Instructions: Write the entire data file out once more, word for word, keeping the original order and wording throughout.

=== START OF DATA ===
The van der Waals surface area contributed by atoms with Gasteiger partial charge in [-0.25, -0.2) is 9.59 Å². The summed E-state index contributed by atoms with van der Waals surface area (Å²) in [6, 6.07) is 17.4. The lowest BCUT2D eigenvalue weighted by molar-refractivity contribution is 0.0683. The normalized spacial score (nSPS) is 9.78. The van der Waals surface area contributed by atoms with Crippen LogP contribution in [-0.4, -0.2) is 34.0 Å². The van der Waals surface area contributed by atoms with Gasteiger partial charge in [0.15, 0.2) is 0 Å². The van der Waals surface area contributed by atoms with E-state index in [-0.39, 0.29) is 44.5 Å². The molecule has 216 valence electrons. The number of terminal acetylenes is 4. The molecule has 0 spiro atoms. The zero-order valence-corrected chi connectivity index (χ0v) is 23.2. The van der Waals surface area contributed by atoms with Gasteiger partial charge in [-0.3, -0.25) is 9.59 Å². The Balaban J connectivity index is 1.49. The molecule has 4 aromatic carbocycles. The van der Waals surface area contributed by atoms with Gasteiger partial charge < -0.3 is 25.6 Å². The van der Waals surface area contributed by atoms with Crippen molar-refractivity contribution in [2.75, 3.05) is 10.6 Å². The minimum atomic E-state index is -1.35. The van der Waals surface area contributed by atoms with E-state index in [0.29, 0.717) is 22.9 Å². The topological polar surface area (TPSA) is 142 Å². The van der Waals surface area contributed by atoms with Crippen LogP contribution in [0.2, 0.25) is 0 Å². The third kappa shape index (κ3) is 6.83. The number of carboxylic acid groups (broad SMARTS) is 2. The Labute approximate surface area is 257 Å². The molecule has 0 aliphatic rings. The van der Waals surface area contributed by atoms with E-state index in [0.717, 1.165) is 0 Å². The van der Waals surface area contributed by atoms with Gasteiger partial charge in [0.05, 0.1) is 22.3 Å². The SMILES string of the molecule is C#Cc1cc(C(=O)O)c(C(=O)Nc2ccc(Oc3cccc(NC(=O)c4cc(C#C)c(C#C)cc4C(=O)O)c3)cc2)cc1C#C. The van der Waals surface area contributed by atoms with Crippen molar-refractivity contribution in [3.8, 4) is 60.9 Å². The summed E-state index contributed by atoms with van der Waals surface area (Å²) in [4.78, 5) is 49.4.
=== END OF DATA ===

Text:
The van der Waals surface area contributed by atoms with Gasteiger partial charge in [-0.25, -0.2) is 9.59 Å². The summed E-state index contributed by atoms with van der Waals surface area (Å²) in [6, 6.07) is 17.4. The lowest BCUT2D eigenvalue weighted by molar-refractivity contribution is 0.0683. The normalized spacial score (nSPS) is 9.78. The van der Waals surface area contributed by atoms with Crippen LogP contribution in [-0.4, -0.2) is 34.0 Å². The van der Waals surface area contributed by atoms with Gasteiger partial charge in [0.15, 0.2) is 0 Å². The van der Waals surface area contributed by atoms with E-state index in [-0.39, 0.29) is 44.5 Å². The molecule has 216 valence electrons. The number of terminal acetylenes is 4. The molecule has 0 spiro atoms. The zero-order valence-corrected chi connectivity index (χ0v) is 23.2. The van der Waals surface area contributed by atoms with Gasteiger partial charge in [-0.3, -0.25) is 9.59 Å². The Balaban J connectivity index is 1.49. The molecule has 4 aromatic carbocycles. The van der Waals surface area contributed by atoms with Gasteiger partial charge < -0.3 is 25.6 Å². The van der Waals surface area contributed by atoms with Crippen molar-refractivity contribution in [2.75, 3.05) is 10.6 Å². The minimum atomic E-state index is -1.35. The van der Waals surface area contributed by atoms with E-state index in [0.29, 0.717) is 22.9 Å². The topological polar surface area (TPSA) is 142 Å². The van der Waals surface area contributed by atoms with Crippen LogP contribution in [0.2, 0.25) is 0 Å². The third kappa shape index (κ3) is 6.83. The number of carboxylic acid groups (broad SMARTS) is 2. The Labute approximate surface area is 257 Å². The molecule has 0 aliphatic rings. The van der Waals surface area contributed by atoms with E-state index in [0.717, 1.165) is 0 Å². The van der Waals surface area contributed by atoms with Gasteiger partial charge in [0.05, 0.1) is 22.3 Å². The SMILES string of the molecule is C#Cc1cc(C(=O)O)c(C(=O)Nc2ccc(Oc3cccc(NC(=O)c4cc(C#C)c(C#C)cc4C(=O)O)c3)cc2)cc1C#C. The van der Waals surface area contributed by atoms with Crippen molar-refractivity contribution in [3.8, 4) is 60.9 Å². The summed E-state index contributed by atoms with van der Waals surface area (Å²) in [4.78, 5) is 49.4.